Madlib lives in the studio; that's obvious. Getting blazed and making music is his thing, and he does it very well. Music like this can be compared to Ween's "The Pod" (where they locked themselves cabin, inhaled lots of scotchguard, and made an album on an eight-track). It's an adventure in inspiration brought forth while under the influence of drugs. I know that seems harsh, but it's not something you hear everyday (at least this extreme). Madlib is on the forefront of futuristic production in hip-hop, and he's proven himself time and time again. Madlib is the epitome of originality. And originality is hard to grasp sometimes. So be patient with this baby.

Latyrx - The Album (re-issue) CD
Latyrx - The Album (re-issue) CD

An unprecedented masterpiece (5 stars), January 2, 2009

This has got to be one of the most overlooked underground hip-hop classics to ever be released. Which is quite a shame, since "The Album" is as sonically original as Company Flow's "Funcrusher Plus", which was also released in 1997. Both of these albums were amongst the most abstract hip-hop albums to hit the scene, which brought avant-garde experimentalism to hip-hop (i.e. Definitive Jux, Anticon). Lets start with the extraordinary cast. Lyrics Born (a.k.a. Asia Born, Tom Shimura), originally born in Tokyo, then moved to Berkeley, California; was the founder of the Quannum/SoleSides Records collective in 1992. DJ Shadow, also co-founder of SoleSides Records, was fresh off of his critically acclaimed 1996 debut, "Endtroducing...", and ready to turn hip-hop heads on their sides. Lateef the Truth Speaker, a new remarkable talent, made his debut on "The Album".

Contrary to popular belief, this album is not completely produced by DJ Shadow. In fact, Shadow only produces 4 tracks on the album. Label mate Chief Excel (Blackalicious) produces 2 tracks. Lyrics Born takes on the bulk of the production; coming to the table with 7 tracks. The highlight of the album is up for debate. The production brought forth is unbelievable, which sounds extremely fresh, even by today's standards. But one thing that Big Juss and El-P (from Company Flow) did not possess, are lyrical flows on the unique level of Lyrics Born and Lateef. Lyrics Born gives a whole new meaning to the idea of breath control. His perfectly annunciated flow is so fluid, it's almost baffling. Lateef, on the other hand, is quite a bit different. His flow is more menacing and outspoken, although very unique and coherent. The idea of your average hip-hop formula is completely pulverized here, making way for some truly adventurous material.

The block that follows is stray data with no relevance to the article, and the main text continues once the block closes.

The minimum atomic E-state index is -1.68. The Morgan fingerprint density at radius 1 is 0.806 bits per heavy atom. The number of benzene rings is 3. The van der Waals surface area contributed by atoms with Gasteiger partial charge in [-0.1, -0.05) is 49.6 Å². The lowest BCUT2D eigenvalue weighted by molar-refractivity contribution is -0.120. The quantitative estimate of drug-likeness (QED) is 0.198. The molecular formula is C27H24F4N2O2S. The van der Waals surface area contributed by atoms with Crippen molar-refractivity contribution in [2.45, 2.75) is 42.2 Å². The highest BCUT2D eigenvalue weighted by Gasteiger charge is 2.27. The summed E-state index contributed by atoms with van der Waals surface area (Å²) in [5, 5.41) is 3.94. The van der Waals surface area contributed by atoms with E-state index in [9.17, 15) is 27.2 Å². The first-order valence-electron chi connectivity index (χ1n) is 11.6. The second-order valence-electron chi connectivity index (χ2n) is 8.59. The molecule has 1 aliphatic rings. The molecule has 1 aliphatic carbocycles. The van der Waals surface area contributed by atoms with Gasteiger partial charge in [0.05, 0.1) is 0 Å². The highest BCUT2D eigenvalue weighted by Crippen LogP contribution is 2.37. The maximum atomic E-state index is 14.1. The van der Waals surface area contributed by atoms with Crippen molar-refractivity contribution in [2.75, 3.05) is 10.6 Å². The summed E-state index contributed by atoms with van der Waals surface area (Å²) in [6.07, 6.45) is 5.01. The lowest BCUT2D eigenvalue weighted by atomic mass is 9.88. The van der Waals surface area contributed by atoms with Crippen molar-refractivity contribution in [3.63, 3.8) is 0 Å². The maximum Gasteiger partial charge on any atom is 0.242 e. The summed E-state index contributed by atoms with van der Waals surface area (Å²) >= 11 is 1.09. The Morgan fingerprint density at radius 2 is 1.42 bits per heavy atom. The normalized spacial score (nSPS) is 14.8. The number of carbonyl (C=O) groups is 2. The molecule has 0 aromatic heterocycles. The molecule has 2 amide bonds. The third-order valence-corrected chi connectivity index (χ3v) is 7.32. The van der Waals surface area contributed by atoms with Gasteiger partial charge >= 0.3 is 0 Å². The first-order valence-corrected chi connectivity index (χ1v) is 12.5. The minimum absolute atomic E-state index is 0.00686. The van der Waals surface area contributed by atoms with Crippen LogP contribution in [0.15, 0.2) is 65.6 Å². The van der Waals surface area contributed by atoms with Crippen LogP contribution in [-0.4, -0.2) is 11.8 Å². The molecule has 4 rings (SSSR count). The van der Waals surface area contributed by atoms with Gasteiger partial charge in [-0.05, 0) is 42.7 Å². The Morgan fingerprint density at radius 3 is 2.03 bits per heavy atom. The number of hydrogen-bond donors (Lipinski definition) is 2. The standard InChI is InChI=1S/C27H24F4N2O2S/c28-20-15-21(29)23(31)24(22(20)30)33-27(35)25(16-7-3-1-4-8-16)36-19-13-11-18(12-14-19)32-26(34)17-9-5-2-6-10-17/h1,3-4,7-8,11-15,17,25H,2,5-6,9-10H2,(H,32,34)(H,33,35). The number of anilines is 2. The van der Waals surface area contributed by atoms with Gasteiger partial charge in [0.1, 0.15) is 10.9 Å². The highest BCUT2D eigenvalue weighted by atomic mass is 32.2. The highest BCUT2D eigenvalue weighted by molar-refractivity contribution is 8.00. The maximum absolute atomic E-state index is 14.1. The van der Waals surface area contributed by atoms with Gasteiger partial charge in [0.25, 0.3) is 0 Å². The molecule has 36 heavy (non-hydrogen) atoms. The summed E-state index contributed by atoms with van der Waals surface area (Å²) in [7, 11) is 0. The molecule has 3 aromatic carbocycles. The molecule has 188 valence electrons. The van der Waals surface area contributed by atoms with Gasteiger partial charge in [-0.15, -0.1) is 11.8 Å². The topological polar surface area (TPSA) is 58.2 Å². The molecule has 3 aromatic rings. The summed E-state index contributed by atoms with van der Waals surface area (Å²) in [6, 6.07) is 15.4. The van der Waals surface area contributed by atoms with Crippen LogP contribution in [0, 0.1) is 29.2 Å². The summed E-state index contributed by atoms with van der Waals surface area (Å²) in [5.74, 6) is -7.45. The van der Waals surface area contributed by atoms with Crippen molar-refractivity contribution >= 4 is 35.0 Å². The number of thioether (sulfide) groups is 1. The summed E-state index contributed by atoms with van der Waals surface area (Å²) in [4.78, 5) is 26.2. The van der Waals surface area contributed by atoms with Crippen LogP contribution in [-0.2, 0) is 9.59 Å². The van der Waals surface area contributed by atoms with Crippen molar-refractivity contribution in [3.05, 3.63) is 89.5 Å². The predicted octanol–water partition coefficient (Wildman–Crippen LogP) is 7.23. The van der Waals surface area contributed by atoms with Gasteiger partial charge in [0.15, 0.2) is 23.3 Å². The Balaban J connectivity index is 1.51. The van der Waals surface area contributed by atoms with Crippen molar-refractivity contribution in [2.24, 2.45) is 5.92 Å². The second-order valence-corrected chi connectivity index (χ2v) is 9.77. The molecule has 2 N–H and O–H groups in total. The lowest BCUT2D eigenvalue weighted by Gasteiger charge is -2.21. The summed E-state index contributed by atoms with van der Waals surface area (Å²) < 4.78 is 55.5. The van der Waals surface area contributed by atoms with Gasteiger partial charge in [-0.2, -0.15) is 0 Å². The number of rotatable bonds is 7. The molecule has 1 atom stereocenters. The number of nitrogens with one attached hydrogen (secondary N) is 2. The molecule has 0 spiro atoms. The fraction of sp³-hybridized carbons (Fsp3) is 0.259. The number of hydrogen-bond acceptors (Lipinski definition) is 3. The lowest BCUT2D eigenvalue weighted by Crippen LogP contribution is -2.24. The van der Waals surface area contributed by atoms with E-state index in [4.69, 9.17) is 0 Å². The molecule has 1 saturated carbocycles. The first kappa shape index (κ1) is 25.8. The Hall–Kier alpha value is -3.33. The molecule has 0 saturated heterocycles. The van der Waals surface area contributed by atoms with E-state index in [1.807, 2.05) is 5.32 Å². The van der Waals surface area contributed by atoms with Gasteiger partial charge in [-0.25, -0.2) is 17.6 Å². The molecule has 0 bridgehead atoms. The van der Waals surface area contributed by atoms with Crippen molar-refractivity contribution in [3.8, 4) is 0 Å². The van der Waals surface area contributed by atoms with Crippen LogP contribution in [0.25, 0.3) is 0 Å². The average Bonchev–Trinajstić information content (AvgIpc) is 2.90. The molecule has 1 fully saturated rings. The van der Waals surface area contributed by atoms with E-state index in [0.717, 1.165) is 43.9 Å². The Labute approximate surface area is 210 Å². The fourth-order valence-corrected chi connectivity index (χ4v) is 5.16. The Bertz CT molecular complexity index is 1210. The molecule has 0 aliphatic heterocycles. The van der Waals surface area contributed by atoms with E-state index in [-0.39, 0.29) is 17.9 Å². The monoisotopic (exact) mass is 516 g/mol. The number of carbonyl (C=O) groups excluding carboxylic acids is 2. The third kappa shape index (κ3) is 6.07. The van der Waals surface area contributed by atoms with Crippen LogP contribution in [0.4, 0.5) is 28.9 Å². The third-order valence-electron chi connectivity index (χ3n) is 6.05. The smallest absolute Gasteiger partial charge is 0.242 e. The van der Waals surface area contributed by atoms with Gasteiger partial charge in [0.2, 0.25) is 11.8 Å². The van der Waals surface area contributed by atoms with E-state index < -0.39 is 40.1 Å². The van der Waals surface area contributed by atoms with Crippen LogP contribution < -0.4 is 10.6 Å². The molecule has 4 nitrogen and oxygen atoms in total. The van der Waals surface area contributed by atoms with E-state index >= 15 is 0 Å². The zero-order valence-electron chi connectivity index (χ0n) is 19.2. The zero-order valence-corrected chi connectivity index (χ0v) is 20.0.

Moving on to the originality claims...The first cut "Latyrx" presents the most riveting production on the record. Lyrics Born and Lateef each recorded their verses separately. Each rap was split into their own audio channels (left/right). Since they are not interacting with each other lyrically, their raps are nearly impossible to comprehend, which doesn't really matter. Their flows mixed with the music creates a sonic texture of sounds that is utterly captivating. That's the most experimental track on the album, which turns out to be a nice choice since the album is filled with tons of variety. The album drives along through earthy trip-hop beats, ambient synth textures, as well as some jazz, funk and dancehall cuts. There wasn't anyone in hip-hop progressively using electronics the way these guys were. "Say That" is a welcomed change from the first cut, blending trip-hop and electronics well once again. "The Quickening (The Wreckoning, Part II)" by Lateef, is one killer track. His flow is captivatingly sweet, and since he raps alone here, it's easy to focus on him. Also similar to the previous cut, "Balcony Beach" features Lyrics Born, which is my favorite track as of now. The beat/rhythm is actually quite minimal, featuring soulful singing by Joyo Velarde. Lyrics Born's flow is real lazy and intoxicating; I love it. "Live at 90.3 '94" featuring John Tchicai and Free Association boasts some killer freestyle verses (which is more than I can say for the sound quality). "The Muzapper's Mix: Aim for the Flickering Flame/Rankin' No. 1" pushes the envelope nicely with another solid jam. Track 8, "Bad News", kicks off a funky set. It features a soothing funky piano loop and drum beat that backs Lateef's story rhymes quite nicely. The next cut, "Off (With) Their Heads (Be Prompt)" featuring Lyrics Born is also pretty funky, boasting a funked up guitar loop. "Burnt Pride" is a pretty sweet cut (and the longest). It features some pretty dirty and complex production (by Lyrics Born).